122. Robert Goheen


When Hurricane Donna struck New Jersey in 1960, Princeton President Robert Goheen ’40 *48 (right) surveyed the damage firsthand.  His crisis management skills were greatly needed as the University experienced the trials of the 1960s, from student power and Vietnam protests to coeducation and greater diversity inadmissions.  Goheen also presided over a major building program on the main campus and at the Graduate College and Forrestal Research Center.  Under his leadership, the University’s annual budget quadrupled, the faculty grew from 500 to 700, undergraduate enrollment increased from 3,000 to 4,000, and the admission application rate more than doubled.  

Goheen was born in Vengurla, India, in 1919 to Presbyterian American missionary parents.  He came to the United States to further his studies, earning an A.B. with highest honors in the Humanities Program and winning the University’s highest general distinction for undergraduates, the Moses Taylor Pyne Prize.  After serving four years in the U.S. Army, Goheen returned to Princeton and received his Ph.D. in 1948.  He was only 37 years old and an assistant professor of classics when he was chosen to be president in 1957.  Leaving the presidency 15 years later, he went on to become the president of the Council on Foundations and, in 1977, the U.S. ambassador to India.  As an alumnus of the undergraduate and graduate program, Goheen is the only person to have won both of Princeton’s highest alumni honors, the Woodrow Wilson Award (1979) and the James Madison Medal (1988).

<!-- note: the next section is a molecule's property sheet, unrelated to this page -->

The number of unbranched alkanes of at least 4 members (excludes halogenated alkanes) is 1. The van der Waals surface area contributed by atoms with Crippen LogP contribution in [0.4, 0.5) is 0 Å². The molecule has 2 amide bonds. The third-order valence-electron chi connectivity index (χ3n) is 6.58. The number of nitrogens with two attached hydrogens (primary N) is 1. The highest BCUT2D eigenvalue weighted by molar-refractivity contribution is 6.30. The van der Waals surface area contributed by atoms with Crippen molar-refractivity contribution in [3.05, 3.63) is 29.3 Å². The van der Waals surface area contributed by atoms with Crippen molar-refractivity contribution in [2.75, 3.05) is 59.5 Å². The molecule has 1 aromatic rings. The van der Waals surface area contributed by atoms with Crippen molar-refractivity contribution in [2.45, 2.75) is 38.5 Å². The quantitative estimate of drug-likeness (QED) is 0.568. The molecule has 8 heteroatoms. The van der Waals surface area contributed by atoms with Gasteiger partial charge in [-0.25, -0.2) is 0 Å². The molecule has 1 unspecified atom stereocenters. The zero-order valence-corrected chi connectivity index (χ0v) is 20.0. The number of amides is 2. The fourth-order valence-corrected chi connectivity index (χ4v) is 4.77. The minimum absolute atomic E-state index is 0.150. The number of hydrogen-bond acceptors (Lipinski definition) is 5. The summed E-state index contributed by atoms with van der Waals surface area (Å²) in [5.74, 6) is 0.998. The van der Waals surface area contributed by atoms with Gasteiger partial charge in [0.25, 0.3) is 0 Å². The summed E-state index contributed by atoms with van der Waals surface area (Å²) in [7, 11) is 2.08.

• To learn more about Princeton University presidents, see quotation #9, 11, 33, and 41, and Café Vivian picture #33, 40, 95, 98, 105, 113, and 125.

  • To learn more about Woodrow Wilson Award winners, see quotation #8, 16, 17, 19, 21, 33, and 37, and Café Vivian picture #17, and 122.

  • To learn more about recipients of the James Madison Medal, see quotation #3, 5, 30, and 31, and Café Vivian picture #70, and 125.

  • To learn more about Moses Taylor Pyne, see Café Vivian picture #40, 118, and 124.

  • To learn more about Princeton in the 1960s student protest era, please see quotation #2, and Café Vivian picture #106.

  • To learn more about the Forrestal Research Center, see quotation #27 and Café Vivian picture #35, 114, and 131.